Karuk

Introduction

Drummers at Protest for Klamath SalmonThe Karuk (also Karok) are an indigenous people of California in the United States.

The Karuk do not have a legally designated reservation, but do have a number of small tracts held in trust by the federal government as well as tracts owned by the tribe in fee-simple status. These small non-contiguous parcels of land are primarily located along the Klamath River in western Siskiyou County and northeastern Humboldt County in California. A resident population of 333 persons was reported in the 2000 census. There are also a number of tracts located within the city of Yreka.

Since time immemorial, the Karuk, whose name means “upriver people”, or “upstream” people,] have resided in villages along the Klamath River, where they continue such cultural traditions as hunting, gathering, fishing, basket making and ceremonial dances. The Karuk were the only California tribe to grow tobacco plants. The Brush Dance, Jump Dance and Pikyavish ceremonies last for several days and are practiced to heal and “fix the world,” to pray for plentiful acorns, deer and salmon, and to restore social good will as well as individual good luck.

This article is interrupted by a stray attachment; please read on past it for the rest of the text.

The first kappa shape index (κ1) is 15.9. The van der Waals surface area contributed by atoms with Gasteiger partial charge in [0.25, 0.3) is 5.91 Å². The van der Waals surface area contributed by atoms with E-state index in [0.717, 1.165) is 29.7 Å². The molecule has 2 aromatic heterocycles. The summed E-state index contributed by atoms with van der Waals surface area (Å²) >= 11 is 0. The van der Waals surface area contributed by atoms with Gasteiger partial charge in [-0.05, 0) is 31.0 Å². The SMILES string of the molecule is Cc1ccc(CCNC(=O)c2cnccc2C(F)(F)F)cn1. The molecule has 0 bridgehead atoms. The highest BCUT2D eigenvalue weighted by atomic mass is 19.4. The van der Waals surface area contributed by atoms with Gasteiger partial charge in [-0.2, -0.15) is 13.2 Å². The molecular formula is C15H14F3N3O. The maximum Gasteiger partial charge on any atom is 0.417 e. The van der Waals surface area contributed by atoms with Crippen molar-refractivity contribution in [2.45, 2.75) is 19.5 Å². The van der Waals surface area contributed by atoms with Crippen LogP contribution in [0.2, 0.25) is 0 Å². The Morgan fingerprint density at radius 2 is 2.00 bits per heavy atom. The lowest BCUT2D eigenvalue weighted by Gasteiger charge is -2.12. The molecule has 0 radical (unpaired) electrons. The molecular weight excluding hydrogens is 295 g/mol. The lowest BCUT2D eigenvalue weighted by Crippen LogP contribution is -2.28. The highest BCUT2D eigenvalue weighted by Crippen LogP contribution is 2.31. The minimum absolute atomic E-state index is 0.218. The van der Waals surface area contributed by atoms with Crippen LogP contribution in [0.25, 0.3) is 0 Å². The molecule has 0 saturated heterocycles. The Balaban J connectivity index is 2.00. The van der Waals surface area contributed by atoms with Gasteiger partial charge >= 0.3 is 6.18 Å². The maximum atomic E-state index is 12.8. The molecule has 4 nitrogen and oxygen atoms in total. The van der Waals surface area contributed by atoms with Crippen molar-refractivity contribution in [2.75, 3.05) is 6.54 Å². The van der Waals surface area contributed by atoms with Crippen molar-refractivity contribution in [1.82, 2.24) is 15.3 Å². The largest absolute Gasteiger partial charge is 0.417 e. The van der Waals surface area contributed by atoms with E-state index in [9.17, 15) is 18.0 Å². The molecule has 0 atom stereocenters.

Adapted from Wikipedia’s article on the Karuk People

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